on 20 May 2007
A simply superb account of Stalin's early years, with an unparalleled depth of research. I had thought that Edward Ellis Smith's 'The Young Stalin' would be near-impossible to beat, but Sebag Montefiore has made important and revealing discoveries, not just in Moscow archives, but crucially in Georgia too.
For the first time, Stalin's pre-Revolutionary career as a professional revolutionary-cum-gangster, organising robberies - including the famous Tiflis one of 1907 - extortion, arson, piracy and murder is comprehensively laid out. But the author also shows that Stalin's political organisational skills, his importance to Lenin and to the Bolshevik movement - and the reasons for them - have been underplayed by enemies like Trotsky, who called him a 'mediocrity', so we get a more fully-rounded view of the young Stalin than was available previously, and one that helps explain his subsequent rise to power.
The author states that the book is the result of almost ten years of research, and he has truly found astonishing new sources. For example, memoirs about Stalin collected in Russia before the Terror in 1937 were often found to be surprisingly frank, tactless or derogatory - but they were not destroyed. They were simply preserved in the archives, and they have survived.
Stalin's attractiveness to women, and an impressive love-life - even when on the run - is laid out too, right down to the secret 1956 KGB investigation into Stalin's seduction and impregnation of a 13-year old girl during one of his Siberian exiles.
The author's interviewees even include a 107-year old woman relative of Stalin's first wife Kato, who told of the young couple's married life, how Stalin's in-laws blamed him for her early death at 22, and how Stalin lost control at the funeral and threw himself into the grave with the coffin.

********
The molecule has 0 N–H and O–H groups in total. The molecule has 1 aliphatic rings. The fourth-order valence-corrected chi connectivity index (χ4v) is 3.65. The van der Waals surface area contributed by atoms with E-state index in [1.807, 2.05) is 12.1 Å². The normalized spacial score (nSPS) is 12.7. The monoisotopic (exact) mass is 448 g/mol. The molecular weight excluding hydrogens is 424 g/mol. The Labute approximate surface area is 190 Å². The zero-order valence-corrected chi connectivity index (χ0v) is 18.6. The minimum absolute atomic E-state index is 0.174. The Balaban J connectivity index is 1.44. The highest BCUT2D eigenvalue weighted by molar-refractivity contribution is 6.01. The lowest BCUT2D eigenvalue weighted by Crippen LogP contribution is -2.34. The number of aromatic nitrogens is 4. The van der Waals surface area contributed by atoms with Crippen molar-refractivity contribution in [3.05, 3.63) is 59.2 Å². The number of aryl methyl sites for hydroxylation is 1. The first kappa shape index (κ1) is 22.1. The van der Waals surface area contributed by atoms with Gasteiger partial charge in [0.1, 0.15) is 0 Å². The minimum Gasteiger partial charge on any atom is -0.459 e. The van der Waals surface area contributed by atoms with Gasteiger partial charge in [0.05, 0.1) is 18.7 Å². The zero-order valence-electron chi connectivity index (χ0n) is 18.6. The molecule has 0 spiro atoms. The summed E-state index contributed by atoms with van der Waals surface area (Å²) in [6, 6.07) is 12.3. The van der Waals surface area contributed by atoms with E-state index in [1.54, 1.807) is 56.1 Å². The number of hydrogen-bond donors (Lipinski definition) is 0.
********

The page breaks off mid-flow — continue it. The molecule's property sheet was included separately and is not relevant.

The style is immensely readable too, never losing sight of the human factors amidst the detail, with well-written, compact chapters.
I enjoyed the author's previous work on Stalin : 'The Court of the Red Tsar', and would recommend both books to anyone interested in the subject matter. (I am also amazed that no televison company seems to have seen the potential to use the books as a basis for documentary programmes.)
I've just read Simon Sebag Montefiore's book, Young Stalin and it is not often that one is forced so radically to alter one's entire view of someone so famous.
I am not saying that I came away from the book struck by how Stalin was actually just a regular guy, or that he was deeply misunderstood and not at all a monster. Anything but: the Stalin presented to us is quite clearly a case of the boy as father of the man.
But I - like just about everyone else in the West, I should say - had always fallen for Trotsky's version of events. I thought that Stalin's early life was that of a grey, dour, methodical man who ground his way to the stop through scheming, opportunism and a mastery of the processes of bureaucracy. I had a view of him as the methodical counterpart to Hitler's sub-artistic, charismatic leader of men: an impression gleaned in large part from Allan Bullock's great study of the pair.